She predicted how the forensic accountants might approach the investigation. “The forensic accountants should be engaged by the board of directors, specifically the audit committee within the board of directors,” said Stevens. “Those are all independent directors, because we want to bypass reporting to management. As a forensic accountant, the first thing you want to do is to go in and secure the evidence by taking forensic images of individuals’ computers who may have been involved or maybe had access to the accounting system. That way we could get access to their email, to their internet activity, and also their access to the financial reporting systems.”
After the forensics team ensures the evidence is secure, the next step is to make backup copies of the records. “We also get server backups in case certain items might have been deleted,” said Stevens. “We would want to get electronic copies of the financial reporting system, and at that point in time we would also want to collect any appropriate documentation. So you would want to secure all this evidence before anyone had an opportunity to manipulate it. Once you secure all the evidence, obviously you would want to restrict access to that evidence and make sure that people can’t go back in and make any changes.”
The next step is interviewing people who may have played a role. “Then we would probably start investigating around the specific allegations to look at the potential scope of the issue,” said Stevens. “We would do that through conducting interviews with those who would have had access to the system who may be involved. We would then look through the financial reporting system to see the roadmap of how these expenses did not get accrued that should have been accrued. As we’re considering the investigation, we’re also thinking about what were the incentives behind this. Were there certain individuals that were facing pressure because they had some type of performance evaluation or monetary bonus that might be tied to an earnings release?”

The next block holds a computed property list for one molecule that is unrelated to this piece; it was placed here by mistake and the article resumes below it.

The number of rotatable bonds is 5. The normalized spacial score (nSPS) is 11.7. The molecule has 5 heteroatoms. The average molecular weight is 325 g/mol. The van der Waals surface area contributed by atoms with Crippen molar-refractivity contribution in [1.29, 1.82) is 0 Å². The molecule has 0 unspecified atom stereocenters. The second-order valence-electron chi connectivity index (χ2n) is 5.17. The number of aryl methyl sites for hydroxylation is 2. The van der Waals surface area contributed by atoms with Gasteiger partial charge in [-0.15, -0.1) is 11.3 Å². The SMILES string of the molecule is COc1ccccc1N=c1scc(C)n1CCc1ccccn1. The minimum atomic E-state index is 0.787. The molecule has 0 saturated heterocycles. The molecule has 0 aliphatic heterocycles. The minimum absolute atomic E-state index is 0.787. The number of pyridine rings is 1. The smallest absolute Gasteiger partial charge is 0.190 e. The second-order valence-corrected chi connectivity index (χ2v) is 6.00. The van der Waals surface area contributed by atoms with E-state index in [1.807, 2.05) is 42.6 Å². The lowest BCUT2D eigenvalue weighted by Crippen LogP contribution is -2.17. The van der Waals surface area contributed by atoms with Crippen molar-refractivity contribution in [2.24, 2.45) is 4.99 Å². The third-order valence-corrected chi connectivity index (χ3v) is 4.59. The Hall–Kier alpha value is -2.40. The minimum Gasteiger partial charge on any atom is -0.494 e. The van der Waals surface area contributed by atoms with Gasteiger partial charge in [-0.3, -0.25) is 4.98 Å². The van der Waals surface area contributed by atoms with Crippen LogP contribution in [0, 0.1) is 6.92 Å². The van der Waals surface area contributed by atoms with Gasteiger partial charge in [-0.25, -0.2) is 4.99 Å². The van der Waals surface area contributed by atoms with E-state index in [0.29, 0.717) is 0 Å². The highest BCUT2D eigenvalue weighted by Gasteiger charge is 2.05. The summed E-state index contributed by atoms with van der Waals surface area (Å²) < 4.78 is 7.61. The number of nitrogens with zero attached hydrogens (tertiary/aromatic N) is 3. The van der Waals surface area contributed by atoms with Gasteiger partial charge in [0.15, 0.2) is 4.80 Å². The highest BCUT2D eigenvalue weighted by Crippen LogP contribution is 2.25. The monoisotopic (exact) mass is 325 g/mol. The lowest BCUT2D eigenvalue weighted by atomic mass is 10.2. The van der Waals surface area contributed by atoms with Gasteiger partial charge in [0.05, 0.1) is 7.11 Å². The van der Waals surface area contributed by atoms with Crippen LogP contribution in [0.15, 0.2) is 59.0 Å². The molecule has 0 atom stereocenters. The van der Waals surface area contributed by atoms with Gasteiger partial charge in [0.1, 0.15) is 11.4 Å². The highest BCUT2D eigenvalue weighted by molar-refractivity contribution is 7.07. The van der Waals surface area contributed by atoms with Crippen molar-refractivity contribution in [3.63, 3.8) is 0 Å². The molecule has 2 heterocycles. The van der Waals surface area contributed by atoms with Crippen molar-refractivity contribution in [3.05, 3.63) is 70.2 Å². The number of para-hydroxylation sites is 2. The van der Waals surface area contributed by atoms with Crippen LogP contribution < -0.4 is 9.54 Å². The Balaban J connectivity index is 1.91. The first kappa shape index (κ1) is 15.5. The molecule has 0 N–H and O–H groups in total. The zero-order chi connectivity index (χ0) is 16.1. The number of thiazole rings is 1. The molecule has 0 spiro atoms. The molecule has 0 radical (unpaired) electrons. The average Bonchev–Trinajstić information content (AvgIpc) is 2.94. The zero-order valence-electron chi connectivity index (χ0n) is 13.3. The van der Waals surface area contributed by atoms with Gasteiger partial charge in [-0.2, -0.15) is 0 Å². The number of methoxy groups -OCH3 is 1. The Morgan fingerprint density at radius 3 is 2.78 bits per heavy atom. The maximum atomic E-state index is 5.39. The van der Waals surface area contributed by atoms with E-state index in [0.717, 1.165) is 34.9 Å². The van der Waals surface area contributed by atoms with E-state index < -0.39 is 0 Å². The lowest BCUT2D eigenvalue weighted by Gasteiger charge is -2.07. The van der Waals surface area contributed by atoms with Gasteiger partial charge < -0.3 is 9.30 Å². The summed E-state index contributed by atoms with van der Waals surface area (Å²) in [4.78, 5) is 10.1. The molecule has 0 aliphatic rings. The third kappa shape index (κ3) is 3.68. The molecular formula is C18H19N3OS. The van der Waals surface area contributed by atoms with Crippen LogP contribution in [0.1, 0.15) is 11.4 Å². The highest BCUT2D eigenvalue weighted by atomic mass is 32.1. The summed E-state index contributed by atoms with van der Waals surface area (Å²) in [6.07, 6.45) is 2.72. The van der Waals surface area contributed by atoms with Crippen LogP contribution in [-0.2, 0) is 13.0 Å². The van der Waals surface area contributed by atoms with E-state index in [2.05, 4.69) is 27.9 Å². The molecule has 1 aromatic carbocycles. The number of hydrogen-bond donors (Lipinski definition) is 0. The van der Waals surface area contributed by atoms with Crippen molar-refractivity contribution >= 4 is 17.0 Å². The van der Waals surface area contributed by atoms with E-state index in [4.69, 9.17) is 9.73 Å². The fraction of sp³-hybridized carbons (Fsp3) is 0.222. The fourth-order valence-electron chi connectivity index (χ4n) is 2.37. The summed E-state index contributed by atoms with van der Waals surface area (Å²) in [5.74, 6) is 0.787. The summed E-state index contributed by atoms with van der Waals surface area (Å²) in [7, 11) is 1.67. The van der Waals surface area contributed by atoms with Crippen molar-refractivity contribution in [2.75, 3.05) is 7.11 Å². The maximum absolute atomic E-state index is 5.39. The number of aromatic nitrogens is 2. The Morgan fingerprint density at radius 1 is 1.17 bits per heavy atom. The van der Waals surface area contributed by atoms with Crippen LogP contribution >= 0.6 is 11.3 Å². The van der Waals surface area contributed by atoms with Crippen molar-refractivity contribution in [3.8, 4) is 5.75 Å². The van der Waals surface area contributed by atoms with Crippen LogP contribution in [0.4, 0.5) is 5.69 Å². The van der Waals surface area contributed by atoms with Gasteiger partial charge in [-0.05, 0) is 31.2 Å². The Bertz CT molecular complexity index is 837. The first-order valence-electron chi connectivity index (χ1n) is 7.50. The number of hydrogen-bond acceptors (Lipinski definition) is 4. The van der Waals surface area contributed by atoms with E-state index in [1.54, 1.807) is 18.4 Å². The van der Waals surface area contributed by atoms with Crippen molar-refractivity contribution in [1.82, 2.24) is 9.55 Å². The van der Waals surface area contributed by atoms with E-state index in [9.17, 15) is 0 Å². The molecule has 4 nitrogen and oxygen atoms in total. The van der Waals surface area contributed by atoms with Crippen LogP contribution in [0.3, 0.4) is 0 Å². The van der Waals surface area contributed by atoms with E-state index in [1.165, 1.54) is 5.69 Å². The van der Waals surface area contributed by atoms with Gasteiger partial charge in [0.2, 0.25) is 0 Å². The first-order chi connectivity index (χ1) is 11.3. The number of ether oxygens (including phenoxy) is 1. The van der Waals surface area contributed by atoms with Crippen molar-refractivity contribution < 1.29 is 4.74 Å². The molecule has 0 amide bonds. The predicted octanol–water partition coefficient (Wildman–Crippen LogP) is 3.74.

The outside auditing should also be taken into account. In PPG’s case, it’s PricewaterhouseCoopers. “The auditor’s job is to make sure the financial statements are not materially misstated,” said Stevens. “The auditors audited 2017. They didn’t audit Q1 2018, so I can’t say the auditors would have had an opportunity to catch this because they don’t audit the quarters. They review them. How this came to light was through the whistleblower, but from a forensic accounting perspective, when we do an investigation, of course we want to make sure it’s limited to this one instance in this one quarter.”
She anticipates PwC will “shadow” the work of the forensic accounting team, but the forensics team will probably come from another firm. “They will definitely be notified of it, and most of the time the auditor will end up shadowing the forensic accountants,” said Stevens. “The forensic accountants in a situation like this are most likely not going to be from the audit firm because the audit firm needs to maintain its independence. PPG has most likely hired an outside forensic accounting firm, and then because this could potentially be fraud, the auditor will follow or shadow the forensic accounting firm in many cases, because the auditor needs to make sure that the internal controls are sound around the financial reporting system. This is something they would definitely be concerned with, but they wouldn’t be the ones to actually be investigating this potential accounting violation.”
PPG’s spokesman could not provide the timing of when the investigation will be completed, but the company is probably hoping it will be wrapped up soon. “I would say if the news comes sooner rather than later, that’s usually a good sign because that means it was a small isolated incident,” said Stevens. If we don’t hear anything for a while, I would say that it might not be great news.”